Control Voltage’s Top 20 Electronic Tracks of 2012
It was a year of weird hybrids and wily rhythms, of old-school tropes turned inside out and set on their ear. It seemed like everyone had a fuzzbox and they sure as hell were gonna use it. Noise artists started making techno, and techno producers succumbed to the pleasures of noise; R&B ran through club music like an underground spring, while a hint of post-punk menace lurked in the shadows. There were few common threads, and the motley tapestry that resulted was all the more exciting for it.
1. Control Voltage's Top 20 Electronic Tracks of 2012
2. John Talabot, feat. Pional - "So Will Be Now" (Permanent Vacation)
Barcelona's John Talabot has claimed to be surprised that so many people describe his music in tropical terms — although, with titles like "Sunshine," "La Cabanya," "Afrika," and his "Summerized Mix," perhaps he doth protest too much. But for the closing song to his debut album, Fin, he and Madrid's Pional set aside the feathery Flamenco guitars and sun-baked disco samples in favor of skeletal drum machines, chilly chords, and an ethereal vocal loop that drifted like a soul in search of a body to inhabit. Not since Superpitcher's "Tomorrrow" has dance music sounded so utterly dejected.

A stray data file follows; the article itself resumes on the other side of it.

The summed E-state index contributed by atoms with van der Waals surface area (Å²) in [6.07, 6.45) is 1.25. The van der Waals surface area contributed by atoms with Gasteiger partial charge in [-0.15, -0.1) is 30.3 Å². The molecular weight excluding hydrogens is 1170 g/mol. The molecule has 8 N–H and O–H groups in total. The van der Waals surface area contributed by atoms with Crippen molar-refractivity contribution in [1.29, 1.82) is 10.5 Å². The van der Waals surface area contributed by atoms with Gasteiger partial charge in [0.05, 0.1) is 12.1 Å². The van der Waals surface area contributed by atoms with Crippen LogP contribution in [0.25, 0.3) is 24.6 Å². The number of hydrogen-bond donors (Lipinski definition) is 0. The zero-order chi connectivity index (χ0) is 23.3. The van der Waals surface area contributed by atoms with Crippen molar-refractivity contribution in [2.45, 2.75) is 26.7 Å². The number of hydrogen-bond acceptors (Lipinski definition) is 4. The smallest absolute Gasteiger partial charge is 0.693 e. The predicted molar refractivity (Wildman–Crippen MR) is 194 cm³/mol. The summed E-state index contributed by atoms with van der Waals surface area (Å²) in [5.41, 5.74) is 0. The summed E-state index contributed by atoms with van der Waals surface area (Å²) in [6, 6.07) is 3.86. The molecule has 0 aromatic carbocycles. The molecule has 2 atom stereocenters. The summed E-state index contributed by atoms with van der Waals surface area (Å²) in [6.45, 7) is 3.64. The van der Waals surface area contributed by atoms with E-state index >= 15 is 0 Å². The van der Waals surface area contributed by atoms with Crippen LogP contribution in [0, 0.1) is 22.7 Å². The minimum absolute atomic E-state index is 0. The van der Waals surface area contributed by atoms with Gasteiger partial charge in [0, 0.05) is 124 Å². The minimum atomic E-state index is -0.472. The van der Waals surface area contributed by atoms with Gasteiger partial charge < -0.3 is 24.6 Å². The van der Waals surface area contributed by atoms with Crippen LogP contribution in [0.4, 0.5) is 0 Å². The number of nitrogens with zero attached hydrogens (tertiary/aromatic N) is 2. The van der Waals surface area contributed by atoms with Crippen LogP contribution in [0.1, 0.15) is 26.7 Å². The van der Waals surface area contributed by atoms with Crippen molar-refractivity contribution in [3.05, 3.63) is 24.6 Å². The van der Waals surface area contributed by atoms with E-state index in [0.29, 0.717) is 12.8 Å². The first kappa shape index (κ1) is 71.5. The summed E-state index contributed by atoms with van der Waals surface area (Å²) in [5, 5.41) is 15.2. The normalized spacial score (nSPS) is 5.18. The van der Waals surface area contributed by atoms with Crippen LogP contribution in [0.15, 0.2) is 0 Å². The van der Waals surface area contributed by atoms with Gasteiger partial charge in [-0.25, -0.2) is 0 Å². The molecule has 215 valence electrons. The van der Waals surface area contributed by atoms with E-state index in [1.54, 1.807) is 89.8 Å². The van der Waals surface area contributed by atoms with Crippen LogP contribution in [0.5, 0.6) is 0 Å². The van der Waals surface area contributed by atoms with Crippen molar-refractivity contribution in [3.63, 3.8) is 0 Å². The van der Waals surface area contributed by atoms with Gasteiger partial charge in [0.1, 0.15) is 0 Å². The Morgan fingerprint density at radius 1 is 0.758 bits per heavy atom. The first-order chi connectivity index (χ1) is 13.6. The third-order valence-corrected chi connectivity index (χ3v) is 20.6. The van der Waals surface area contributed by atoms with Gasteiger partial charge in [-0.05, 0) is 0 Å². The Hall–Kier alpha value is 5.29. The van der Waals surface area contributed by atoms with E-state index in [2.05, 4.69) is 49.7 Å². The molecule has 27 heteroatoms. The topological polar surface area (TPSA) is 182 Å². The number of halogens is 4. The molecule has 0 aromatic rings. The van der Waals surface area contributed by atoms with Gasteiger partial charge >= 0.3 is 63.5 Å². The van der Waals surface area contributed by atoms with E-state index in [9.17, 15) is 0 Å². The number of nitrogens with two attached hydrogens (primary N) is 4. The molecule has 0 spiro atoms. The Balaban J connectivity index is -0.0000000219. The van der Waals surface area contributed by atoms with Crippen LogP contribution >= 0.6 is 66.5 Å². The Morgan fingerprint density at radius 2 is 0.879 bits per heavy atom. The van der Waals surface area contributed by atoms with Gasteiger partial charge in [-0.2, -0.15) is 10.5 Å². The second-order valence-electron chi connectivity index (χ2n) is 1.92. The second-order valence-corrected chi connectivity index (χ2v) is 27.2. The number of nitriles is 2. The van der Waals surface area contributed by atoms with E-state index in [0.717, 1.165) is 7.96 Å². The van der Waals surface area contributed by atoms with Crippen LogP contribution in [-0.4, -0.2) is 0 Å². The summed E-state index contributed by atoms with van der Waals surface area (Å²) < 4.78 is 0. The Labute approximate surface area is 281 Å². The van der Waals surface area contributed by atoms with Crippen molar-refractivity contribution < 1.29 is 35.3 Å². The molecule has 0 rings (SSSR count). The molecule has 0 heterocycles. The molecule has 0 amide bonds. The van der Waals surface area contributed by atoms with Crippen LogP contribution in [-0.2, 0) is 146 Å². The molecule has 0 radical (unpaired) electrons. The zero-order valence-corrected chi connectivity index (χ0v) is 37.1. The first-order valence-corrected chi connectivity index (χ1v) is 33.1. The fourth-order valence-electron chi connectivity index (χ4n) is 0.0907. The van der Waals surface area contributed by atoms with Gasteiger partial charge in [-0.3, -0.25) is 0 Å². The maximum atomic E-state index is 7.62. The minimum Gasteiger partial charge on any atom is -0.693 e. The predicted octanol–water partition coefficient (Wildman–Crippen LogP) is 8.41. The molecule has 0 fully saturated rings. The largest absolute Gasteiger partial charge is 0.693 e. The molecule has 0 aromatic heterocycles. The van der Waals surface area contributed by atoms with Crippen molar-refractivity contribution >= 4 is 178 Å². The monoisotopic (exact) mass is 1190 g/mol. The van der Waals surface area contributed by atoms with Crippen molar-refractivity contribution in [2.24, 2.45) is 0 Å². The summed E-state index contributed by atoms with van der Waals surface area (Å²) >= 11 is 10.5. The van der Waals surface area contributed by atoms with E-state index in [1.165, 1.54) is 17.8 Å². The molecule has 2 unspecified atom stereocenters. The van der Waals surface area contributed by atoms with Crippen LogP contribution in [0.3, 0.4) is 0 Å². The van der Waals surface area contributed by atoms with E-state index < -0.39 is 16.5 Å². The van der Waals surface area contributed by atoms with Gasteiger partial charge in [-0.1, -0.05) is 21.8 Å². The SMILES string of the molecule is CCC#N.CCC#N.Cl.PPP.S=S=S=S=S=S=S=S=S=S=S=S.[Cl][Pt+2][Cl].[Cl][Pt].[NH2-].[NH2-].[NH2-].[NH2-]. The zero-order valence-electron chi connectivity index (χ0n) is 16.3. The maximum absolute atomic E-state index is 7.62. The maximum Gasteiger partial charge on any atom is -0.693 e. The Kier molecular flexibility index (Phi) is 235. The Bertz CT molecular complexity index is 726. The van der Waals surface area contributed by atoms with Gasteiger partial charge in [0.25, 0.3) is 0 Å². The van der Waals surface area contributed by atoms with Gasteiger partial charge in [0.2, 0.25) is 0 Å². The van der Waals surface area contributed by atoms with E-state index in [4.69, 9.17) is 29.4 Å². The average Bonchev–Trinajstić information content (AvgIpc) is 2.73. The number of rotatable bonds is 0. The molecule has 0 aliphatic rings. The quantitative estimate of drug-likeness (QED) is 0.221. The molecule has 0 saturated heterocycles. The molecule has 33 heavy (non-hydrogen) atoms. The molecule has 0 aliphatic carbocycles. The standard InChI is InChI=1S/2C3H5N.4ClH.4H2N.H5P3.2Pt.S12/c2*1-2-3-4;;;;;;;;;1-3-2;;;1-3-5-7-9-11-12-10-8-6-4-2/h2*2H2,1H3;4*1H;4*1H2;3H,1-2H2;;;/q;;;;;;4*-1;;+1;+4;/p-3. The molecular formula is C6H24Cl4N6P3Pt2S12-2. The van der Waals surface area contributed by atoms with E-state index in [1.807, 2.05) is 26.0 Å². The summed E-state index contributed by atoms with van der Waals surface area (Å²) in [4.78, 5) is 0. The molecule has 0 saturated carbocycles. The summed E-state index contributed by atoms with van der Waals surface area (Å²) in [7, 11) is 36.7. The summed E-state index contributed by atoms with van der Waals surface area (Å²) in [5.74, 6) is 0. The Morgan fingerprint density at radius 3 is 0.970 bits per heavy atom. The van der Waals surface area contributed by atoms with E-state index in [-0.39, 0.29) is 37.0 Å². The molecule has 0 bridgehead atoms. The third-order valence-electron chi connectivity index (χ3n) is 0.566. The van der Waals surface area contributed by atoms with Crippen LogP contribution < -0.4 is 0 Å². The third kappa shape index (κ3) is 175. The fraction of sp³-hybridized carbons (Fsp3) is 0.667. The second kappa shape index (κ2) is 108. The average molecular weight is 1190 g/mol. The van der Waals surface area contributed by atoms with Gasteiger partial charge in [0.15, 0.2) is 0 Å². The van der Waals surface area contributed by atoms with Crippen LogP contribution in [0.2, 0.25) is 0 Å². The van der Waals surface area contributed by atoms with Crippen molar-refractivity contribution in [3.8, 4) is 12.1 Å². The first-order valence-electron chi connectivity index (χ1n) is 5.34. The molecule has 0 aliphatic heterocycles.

3. Pal+ - "The Forest" (One Eyed Jacks)
Just going by its constituent parts, the debut single from Lisbon's Pal+ should fall on the chill-out end of the spectrum. Soft, detuned synthesizers waver like a heat mirage. The rhythm, at a measured 112 beats per minute, is full of empty space, and the whole thing is suffused in woodland chatter and birdsong. How'd he manage to make it all sound so huge? The swung kick drum is as tough and round as a bulletproof hot-air balloon; carved reverb takes on the heft of a Richard Serra sculpture, and the soaring lead has all the drama of Koyaanisqatsi's slow-motion aerial surveys. Between artists like Photonz, Sangue De Cristo, DJ Marfox, Violet, and more, there are big things happening in Portugal, and this song was the biggest of them all.
4. Last Magpie - "No More Stories" (Losing Suki)
Slow-motion breakbeats, a foam of vinyl crackle, mournful R&B cut-ups — you'd think that the world didn't really need more of this kind of thing, when even Burial can't escape sounding like a Burial clone any more. And you'd generally be right, but Last Magpie's "No More Stories" leapt out of Maya Jane Coles' DJ-KiCKS mix with undeniable urgency. For once, the pathos in the re-pitched melisma didn't feel pasted on, and the tune's viscous, shuddering bass line swept away any further doubts like a wave of molten lava.
5. Anthony Naples - "Mad Disrespect" (Mister Saturday Night)